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Cats and Protein: How much protein do cats need?

Photo by duan wen on Unsplash
  1. Dietary Protein & Cats’ Metabolism

Cats are pure carnivores, which makes them hungry for meat, especially for animal protein.

In nature, wild cats eat insects, birds and small animals, the proteins and fat of which are converted into glucose and energy. Starch and vegetables, meanwhile, are foreign to the stomach of a cat. While human beings can process a variety of carbohydrates, lipids, and plant and animal proteins, carnivores like cats are geared towards a more monotonous diet of pure meat.

Looking at the biology, when protein is insufficient in an omnivore’s diet, the animal slows down its body’s metabolism of protein, opting instead to digest other forms of nutrients. However, studies have shown that no matter what a cat eats, indeed, even if they do not eat, their bodies metabolize protein all the same. If they don’t have enough protein intake to balance out their metabolism, then their body starts to break down their muscles. For many household cats, this fact of biology is a disaster, as their owners buy feed that is too low in protein to sustain them.

Photo by Hulki Okan Tabak on Unsplash

2. Muscular Atrophy

The function of protein is to maintain an animal’s body structure, hair, skin, tendons, and muscles, and just like bodybuilders, cats need sufficient protein intake to maintain healthy musculature.

Without enough protein, cats suffer from muscular atrophy. Cats that routinely eat a lot of carbohydrates and little protein become obese, while old cats, like the one in the picture, are especially sensitive to low protein diets, as their ability to metabolize protein is weaker than before.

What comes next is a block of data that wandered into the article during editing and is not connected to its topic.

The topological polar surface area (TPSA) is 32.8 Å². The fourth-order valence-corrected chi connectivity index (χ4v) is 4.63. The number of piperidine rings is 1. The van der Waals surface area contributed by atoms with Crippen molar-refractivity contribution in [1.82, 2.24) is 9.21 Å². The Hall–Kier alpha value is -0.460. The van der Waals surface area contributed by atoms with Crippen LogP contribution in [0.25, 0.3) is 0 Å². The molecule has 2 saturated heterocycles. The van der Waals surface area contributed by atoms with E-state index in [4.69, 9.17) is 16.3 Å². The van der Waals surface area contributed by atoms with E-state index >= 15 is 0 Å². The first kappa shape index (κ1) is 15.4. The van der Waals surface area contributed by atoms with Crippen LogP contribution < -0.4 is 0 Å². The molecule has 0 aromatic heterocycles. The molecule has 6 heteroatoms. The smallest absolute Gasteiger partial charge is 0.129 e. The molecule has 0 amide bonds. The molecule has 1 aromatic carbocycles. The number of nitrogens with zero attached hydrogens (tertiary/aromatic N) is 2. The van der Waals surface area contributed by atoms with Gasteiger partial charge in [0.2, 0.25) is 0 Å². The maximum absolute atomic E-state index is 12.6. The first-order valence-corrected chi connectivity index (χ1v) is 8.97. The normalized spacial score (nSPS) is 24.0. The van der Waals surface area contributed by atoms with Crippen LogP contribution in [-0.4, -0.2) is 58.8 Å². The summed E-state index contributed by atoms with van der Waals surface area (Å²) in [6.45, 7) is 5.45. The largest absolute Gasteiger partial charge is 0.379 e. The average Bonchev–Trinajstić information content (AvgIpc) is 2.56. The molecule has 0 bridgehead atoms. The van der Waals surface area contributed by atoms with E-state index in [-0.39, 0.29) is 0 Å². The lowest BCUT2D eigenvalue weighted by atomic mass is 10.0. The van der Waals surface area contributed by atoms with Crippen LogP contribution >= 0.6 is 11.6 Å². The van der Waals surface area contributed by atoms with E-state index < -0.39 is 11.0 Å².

3. What do cats need?

In an experiment on the dietary preferences of cats, scientists used a variety of nutritional combinations and found that cats would routinely choose a meal with a 10-to-4 ratio of protein to fat. This roughly translates to 50% of a cat’s calorie intake coming from proteins and 50% coming from lipids. What does this mean?

For an inactive adult cat, 40–45 kcal/kg of body weight is needed per day, while an underweight and active cat needs 80 kcal/kg per day

So, considering that 50% of calories should come from protein, providing that protein contains roughly 3.5 kilocalories per gram, a cat’s protein requirement is around 5.7g to 11.4 g/kg body weight. Use this formula to calculate how much protein your cat needs!

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